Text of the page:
Tag: the addams family

The Addams Family

The Addams Family (1991)
★★ / ★★★★

Barry Sonnenfeld’s “The Addams Family” could have been just another forgettable live-action film translated directly from a cartoon or television show, but this outing is a real treat—to an extent. Although a comedy for all ages, it is willing to embrace a gothic mood, all the actors command strong presence, and credit to screenwriters Caroline Thompson and Larry Wilson for giving every character—even a CGI hand—a specific personality. Take one out and the absence is alarming. The work, however, is let down by a tired plot that goes on for longer than it should.

Every time the material breaks out of the scheme involving a lawyer (Dan Hedaya), a loan shark (Elizabeth Wilson), and the loan shark’s adopted son (Christopher Lloyd) stealing the Addams’ riches, it is almost like an exhalation. It is riotously funny when the eccentric Addams interact with regular folks without a palate for the macabre. A few standout scenes: The mother, Morticia (Anjelica Huston who never fails to milk every second as if it were her last and so we cannot help but be drawn to her), being taken aside by her daughter’s teacher to show a drawing of whom Wednesday (Christina Ricci) had chosen as her hero, Wednesday and Pugsley’s (Jimmy Workman) extremely gory performance at a school talent show, and an exchange at a lemonade stand between the Addams children and a Girl Scout. This is an excellent example of a central plot in excess. It ends up muffling a comedy that ignites seemingly without effort.

And so we sit through increasingly tired sequences of Gordon, the adopted son, disguising himself to be Uncle Fester who’s been missing for twenty-five years. The deceitful trio are convinced that by earning Gomez’ trust (Raul Julia), who they consider to be an idiot, the Addams patriarch will reveal the location of a vault filled with treasures. There are far too many scenes that communicate the same idea or joke: The impersonator has bitten off more than he bargained for because what this family values most is not wealth, their mansion, or otherworldly possessions. What they cherish most are memories, experiences, and family. (Torture, leather, blood-letting, a bit of electrocution, and serving body parts in a dish are icing on the cake.)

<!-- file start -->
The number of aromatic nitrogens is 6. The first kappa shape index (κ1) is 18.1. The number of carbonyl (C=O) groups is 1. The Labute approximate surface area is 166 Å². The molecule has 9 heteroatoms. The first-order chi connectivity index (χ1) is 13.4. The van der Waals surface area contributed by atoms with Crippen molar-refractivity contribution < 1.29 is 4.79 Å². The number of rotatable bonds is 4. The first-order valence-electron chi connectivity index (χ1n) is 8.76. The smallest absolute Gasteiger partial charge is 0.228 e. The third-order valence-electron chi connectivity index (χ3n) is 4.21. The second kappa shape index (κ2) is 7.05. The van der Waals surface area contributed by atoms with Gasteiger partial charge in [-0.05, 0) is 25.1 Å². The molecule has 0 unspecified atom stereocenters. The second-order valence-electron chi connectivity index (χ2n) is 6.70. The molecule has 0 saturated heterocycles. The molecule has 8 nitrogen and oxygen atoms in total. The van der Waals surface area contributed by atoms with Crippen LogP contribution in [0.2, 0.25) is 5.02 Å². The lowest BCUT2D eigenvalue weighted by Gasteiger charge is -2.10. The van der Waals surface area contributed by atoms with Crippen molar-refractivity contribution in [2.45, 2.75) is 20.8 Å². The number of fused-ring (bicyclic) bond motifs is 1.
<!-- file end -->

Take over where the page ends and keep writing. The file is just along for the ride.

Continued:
I did appreciate, however, that the writers allow Gordon to learn some tricks on the spot. For instance, by looking at old photographs, he attempts to feign possessing certain memories. An antagonist that is adaptable is curious—so there’s some level of entertainment there. Gordon’s mother and the Addams’ lawyer are far less intriguing by comparison. I suppose since they are not as peculiar as the Addams, the approach is to exaggerate behavior in order to make up for it. But that’s an inappropriate approach because greed is given a cartoonish hue instead of embracing the fact that the trait is in everyone. It’s just that some are more consumed by it than others. A little bit of genuine human touch goes a long way even for, or especially in, a comedy.

Still, “The Addams Family” deserves a marginal recommendation for the elements it does get exactly right. The terrific cast coupled with energetic and specific performances elevate what could have been another wan impersonation comedy to a genuine good time for children and children-at-heart alike. When it moves toward darker shades of humor, it tickles the bones.